& # 39; He cannot describe love because he cannot feel it. & # 39;

Where the anger against his mother came from, Paris claimed that he felt left out, but Charity disputed this: & # 39; For the longest time he was my only child. Life revolved around Paris. He was loved by everyone, I was very present as a mother. & # 39;

If he is not a monster, then what is he?

& # 39; To answer the question of whether or not I can be a psychopath & # 39 ;, he said, & # 39; I would like to point out that in the most recent edition of the diagnostic and statistical handbook of mental disorders, mental health professionals are now in favor of the idea of ​​a spectrum.

& # 39; Yes, I have committed a monstrous crime, but does one error define my entire life and does that one error mean that I am at the very end of the spectrum? I do not think so. & # 39;

There are home video & # 39; s from Paris playing with Ella, in which they resemble every other loving older brother and sister. Family friends told us that he & # 39; a good, normal brother & # 39; layman. Paris himself told me: & # 39; Part of me loved my sister and would have turned the world upside down. & # 39; But there was another part of him that & # 39; wounded, twisted, dark & ​​# 39; was the part that had been in pain for so long & # 39;

There are home video & # 39; s from Paris playing with Ella, in which they resemble every other loving older brother and sister. Family friends told us that he & # 39; a good, normal brother & # 39; layman. Paris himself told me: & # 39; Part of me loved my sister and would have turned the world upside down. & # 39; But there was another part of him that & # 39; wounded, twisted, dark & ​​# 39; was the part that had been in pain for so long & # 39;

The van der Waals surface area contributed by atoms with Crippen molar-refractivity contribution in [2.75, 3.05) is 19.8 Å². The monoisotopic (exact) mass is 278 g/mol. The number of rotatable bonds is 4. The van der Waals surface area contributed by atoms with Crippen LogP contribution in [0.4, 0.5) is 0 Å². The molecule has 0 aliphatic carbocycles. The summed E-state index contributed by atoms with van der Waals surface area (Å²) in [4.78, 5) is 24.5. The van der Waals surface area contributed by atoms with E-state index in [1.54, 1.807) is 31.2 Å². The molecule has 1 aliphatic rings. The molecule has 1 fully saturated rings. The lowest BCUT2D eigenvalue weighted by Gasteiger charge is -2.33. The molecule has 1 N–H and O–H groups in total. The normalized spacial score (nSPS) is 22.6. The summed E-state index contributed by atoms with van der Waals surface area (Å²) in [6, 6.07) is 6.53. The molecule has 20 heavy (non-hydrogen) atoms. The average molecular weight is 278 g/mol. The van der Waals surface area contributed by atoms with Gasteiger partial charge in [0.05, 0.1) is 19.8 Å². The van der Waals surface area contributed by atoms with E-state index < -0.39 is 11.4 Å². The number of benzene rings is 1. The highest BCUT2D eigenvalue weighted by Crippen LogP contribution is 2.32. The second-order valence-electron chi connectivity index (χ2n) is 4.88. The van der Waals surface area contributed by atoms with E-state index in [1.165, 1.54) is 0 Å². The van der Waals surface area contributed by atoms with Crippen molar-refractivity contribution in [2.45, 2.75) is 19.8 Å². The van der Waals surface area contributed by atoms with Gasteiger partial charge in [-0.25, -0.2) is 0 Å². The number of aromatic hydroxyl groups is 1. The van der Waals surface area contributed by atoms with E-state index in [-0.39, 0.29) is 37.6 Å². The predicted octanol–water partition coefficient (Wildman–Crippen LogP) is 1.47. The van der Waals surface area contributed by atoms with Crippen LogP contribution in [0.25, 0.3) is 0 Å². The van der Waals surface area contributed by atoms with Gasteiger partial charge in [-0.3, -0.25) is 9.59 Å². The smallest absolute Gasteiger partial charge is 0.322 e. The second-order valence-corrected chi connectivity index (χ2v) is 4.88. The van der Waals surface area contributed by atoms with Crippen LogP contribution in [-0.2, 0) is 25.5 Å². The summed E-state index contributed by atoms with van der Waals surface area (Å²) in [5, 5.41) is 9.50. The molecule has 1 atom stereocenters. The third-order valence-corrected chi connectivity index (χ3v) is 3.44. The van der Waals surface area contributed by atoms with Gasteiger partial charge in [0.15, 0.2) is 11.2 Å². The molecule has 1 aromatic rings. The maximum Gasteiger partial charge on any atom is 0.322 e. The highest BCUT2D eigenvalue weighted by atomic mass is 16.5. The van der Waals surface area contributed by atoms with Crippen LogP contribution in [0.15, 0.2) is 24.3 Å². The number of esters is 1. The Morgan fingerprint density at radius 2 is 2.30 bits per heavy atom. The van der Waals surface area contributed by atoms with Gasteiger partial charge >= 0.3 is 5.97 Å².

There are home video & # 39; s from Paris playing with Ella, in which they resemble every other loving older brother and sister. Family friends told us that he & # 39; a good, normal brother & # 39; layman. Paris himself told me: & # 39; Part of me loved my sister and would have turned the world upside down. & # 39; But there was another part of him that was & # 39; injured, distorted, dark … the part that had been in pain for so long & # 39;

Hmmm.

I would say that Paris is definitely at the extreme end of the spectrum and my experts agree.

& # 39; The subtext of everything he says is meant for his conditional hearing & # 39 ;, said Dr. Jordan.

I asked Charity how she could stand being close to him again after what he did, let alone forgive him and continue to love him.

& # 39; Well, he's my son, & # 39; she answered. & # 39; And as a parent, I have always believed that you give your children unconditional love. He clearly has a mental health problem – he's a psychopath – but I don't know how to stop loving my children. & # 39;

To my surprise, I suddenly felt a wave of empathy and understanding for her position.

I stared at Paris Bennett and he stared at me. Then he grinned again. I immediately found him nervous. While we were talking to each other while our cameras were set up, he spoke in a sharp, articulated manner, but his eyes never left mine.

She has lost her daughter and also lost her son. Yet he is still alive, and when you meet him, Paris Bennett appears to be a very normal, charming, polite and intelligent young man.